Gander – Adult male geese
Tom – Adult female turkey
Hen – Adult male fowl

systems of poultry management
poultry birds

Duck – Adult male duck
Guinea hen – Adult female guinea fowl
Goose – Adult female geese
Turkey hen – Adult female turkey
Chick – A young fowl
Duckling – A young duck
Guinea Chick – A young guinea fowl
Gosling – A young geese
Proult – A young turkey
Laver – A laying hen
Broiler – A meat producing bird
Cockerel – Young male fowl
Pullet – Young female fowl
Capon – A castrated

 

System of poultry Management of Domestic Fowl
The different breeds of domestic fowls include:

(a) Rhode Island Red (R.I.R)
(b) Phymouth Rock
(c) Harco
(d) White leghorn
(e) Brown leghorn
(f) Babcocks
(g) Ancina
(h) Cornish Dark
(i) Light Sussex
(j) White Wyandotte
(k) Native fowl, etc

 

Fowls can be managed for any of the purposed stated below:

(i) Egg production (Layers)
(ii) Meat production (broilers)
(iii) Dual purpose: In this case, the fowls are breed for both meat and eggs.
However, the management practices for all birds whether reared for meat or eggs have some similarities.

 

(a) poultry Housing:

The size of the house depends on the population of the birds. The foundation should be made of solid blocks with concrete floor. The wall should be made of solid blocks with concrete floor.

 

The wall should be short for good ventilation and adequate supply of light. Wire mesh should be used to complete the short walls upwards to the roofing level.
Care should be taken in ensuring that all holes are covered upwards to the roof. This is to prevent lizards, snakes, rats and wild birds from entering into the house as their presence will disturb the fowls.

 

The commonest types of roofs used in poultry buildings are:
(i) Lean-to-Roof or Shed: This is illustrated below:

 

On completion of the building, a mini gutter (dip) should be constructed around the entire poultry building close to the outside walls. Izal or other disinfectants should be used with water and poured into this gilder regularly. This is to prevent and vermin from entering into the poultry house.

 

Furthermore, a wider clip should be constructed at the entrance of the house. The attendant as well as visitors are required to dip

their legs in the disinfected in the dip before entering into the poultry house. This is to prevent disease or germs from being taken into the house.

 

(b) Systems of poultry management

Fowls can be managed under any of the following systems:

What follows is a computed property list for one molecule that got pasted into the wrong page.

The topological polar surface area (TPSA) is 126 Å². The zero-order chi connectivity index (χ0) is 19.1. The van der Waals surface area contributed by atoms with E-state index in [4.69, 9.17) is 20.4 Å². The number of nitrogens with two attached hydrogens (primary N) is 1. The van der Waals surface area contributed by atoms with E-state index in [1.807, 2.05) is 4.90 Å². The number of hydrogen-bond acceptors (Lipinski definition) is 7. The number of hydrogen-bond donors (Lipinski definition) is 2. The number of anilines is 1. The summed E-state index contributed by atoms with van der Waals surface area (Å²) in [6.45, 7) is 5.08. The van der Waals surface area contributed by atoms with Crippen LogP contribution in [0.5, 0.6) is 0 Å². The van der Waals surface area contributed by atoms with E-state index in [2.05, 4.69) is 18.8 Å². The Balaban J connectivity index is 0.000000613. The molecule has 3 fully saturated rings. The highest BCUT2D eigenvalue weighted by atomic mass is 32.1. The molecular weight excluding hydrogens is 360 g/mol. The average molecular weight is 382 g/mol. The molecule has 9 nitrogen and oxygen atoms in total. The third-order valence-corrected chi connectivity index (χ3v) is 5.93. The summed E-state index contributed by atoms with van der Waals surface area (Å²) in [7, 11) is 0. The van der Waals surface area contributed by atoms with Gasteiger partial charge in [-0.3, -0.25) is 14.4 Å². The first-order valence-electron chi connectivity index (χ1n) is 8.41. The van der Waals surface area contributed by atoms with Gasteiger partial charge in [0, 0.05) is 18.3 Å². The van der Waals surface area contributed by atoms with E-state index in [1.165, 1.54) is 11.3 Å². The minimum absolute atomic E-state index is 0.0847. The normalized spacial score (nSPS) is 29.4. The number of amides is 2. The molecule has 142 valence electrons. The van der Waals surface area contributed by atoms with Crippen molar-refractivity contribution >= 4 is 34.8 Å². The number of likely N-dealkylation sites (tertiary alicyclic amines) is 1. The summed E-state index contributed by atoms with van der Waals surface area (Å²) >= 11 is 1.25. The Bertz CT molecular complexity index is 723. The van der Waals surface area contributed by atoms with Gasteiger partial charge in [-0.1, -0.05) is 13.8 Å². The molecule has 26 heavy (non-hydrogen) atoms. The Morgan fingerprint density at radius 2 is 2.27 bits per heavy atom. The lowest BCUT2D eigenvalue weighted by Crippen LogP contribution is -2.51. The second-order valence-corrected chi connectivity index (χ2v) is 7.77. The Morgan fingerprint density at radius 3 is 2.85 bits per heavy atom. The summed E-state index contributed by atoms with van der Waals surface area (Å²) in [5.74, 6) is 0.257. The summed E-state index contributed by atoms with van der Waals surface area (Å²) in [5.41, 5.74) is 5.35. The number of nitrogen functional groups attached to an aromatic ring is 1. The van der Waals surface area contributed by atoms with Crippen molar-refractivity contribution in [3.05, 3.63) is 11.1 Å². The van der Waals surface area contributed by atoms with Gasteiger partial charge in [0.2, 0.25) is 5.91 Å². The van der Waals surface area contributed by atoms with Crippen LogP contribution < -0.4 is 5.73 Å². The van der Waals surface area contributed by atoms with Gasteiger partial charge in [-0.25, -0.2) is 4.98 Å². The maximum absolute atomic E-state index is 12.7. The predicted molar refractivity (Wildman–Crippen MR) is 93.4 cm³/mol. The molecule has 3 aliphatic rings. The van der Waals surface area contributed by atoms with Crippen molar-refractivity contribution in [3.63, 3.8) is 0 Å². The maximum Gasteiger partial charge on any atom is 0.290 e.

1. Intensive Systems of poultry management:

Under this system, birds are reared continuously inside a building. There are three basic types of intensive management:
(i) Deep litter system  
(ii) Battery Cage System
(iii) Slate or wire poor system.

(i) Deep litter system: In this system a concrete floor is made in the poultry house and saw dust or wood shavings are used to cover the flood. Feeding and drinking troughs are arranged at appropriate pistes on the floor. In case of laying birds, laying nests should be provided on one side of the floor.

 

Advantages of deep litter System of poultry management

1. It is economical since minimum equipment are needed.
2. Production 01 ammonia from the decomposition of the litter assist in tin- control of coccidiosis.
3. The birds have enough space for exercise.
4. There is easy control of flies since it is fairly dry.
5. The litter helps to absorb the droppings from the birds thereby reducing the offensive odor.

Disadvantages of deep litter Systems of poultry management

1. Cannibalism may occur because the birds are parked in an enclave
2. Diseases and parasites are easily spread
3. High cost of constructing the house as this involves heavy construction works
4. Eggs are usually dirty where layers are reared under this system READ THE PROCESS OF EGG LAYING

 

 

(ii) Battery Systems of poultry management

In this intensive management system, wire, cages are used to enclose the birds in a house. each cage can accommodate two to four birds depending on the size of the cage.

 

Advantages of battery systems of poultry management

1. Provides better accommodation
2. Elimination of internal parasites because the droppings are collected below the cages
3. Sick birds are easily identified I or treatment
4. Egg production is higher
5. Records can easily he kept
6. Eggs are usually very clean or neat.

 

disadvantages of battery systems of poultry management

1. battery system is expensive to build the house and buy the cages.
2. The eggs may break if slope of mesh is too step.
3. There is high labour cost to run this system of poultry management .

 

(iii) Slate or wire floor system: This is made raised walls. The birds are kept in the slated or wired floor. The droppings which collect beneath are collected for disposal occasionally.

 

Advantages of battery system of poultry management

s
1. There is no litter required
2. There is control of infection because birds d droppings.
3. Ease cleaning is needed.

 

Disadvantages of battery systems of poultry management

 

\
1. Lower egg production
2. Layers are prone to nervousness
3. There may be cannibalism.

 

2. Extensive or Free Range Systems of poultry management